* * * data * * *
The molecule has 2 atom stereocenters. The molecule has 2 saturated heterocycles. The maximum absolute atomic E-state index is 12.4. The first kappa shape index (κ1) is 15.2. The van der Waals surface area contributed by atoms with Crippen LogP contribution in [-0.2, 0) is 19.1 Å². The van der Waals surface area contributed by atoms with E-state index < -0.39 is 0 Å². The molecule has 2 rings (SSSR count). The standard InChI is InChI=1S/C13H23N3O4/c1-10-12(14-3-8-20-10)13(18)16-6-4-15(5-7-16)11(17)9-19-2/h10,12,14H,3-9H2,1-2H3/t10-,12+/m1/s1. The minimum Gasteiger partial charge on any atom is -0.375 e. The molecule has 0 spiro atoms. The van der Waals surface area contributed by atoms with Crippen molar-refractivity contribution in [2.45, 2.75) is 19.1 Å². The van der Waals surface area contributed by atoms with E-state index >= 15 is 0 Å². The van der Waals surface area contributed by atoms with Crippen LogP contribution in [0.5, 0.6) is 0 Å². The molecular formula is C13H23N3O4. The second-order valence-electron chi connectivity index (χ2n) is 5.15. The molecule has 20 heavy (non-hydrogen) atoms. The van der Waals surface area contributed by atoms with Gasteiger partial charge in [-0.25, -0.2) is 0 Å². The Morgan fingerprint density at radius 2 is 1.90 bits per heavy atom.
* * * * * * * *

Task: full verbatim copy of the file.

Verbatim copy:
The molecule has 2 atom stereocenters. The molecule has 2 saturated heterocycles. The maximum absolute atomic E-state index is 12.4. The first kappa shape index (κ1) is 15.2. The van der Waals surface area contributed by atoms with Crippen LogP contribution in [-0.2, 0) is 19.1 Å². The van der Waals surface area contributed by atoms with E-state index < -0.39 is 0 Å². The molecule has 2 rings (SSSR count). The standard InChI is InChI=1S/C13H23N3O4/c1-10-12(14-3-8-20-10)13(18)16-6-4-15(5-7-16)11(17)9-19-2/h10,12,14H,3-9H2,1-2H3/t10-,12+/m1/s1. The minimum Gasteiger partial charge on any atom is -0.375 e. The molecule has 0 spiro atoms. The van der Waals surface area contributed by atoms with Crippen molar-refractivity contribution in [2.45, 2.75) is 19.1 Å². The van der Waals surface area contributed by atoms with E-state index >= 15 is 0 Å². The van der Waals surface area contributed by atoms with Crippen LogP contribution in [0.5, 0.6) is 0 Å². The molecular formula is C13H23N3O4. The second-order valence-electron chi connectivity index (χ2n) is 5.15. The molecule has 20 heavy (non-hydrogen) atoms. The van der Waals surface area contributed by atoms with Gasteiger partial charge in [-0.25, -0.2) is 0 Å². The Morgan fingerprint density at radius 2 is 1.90 bits per heavy atom.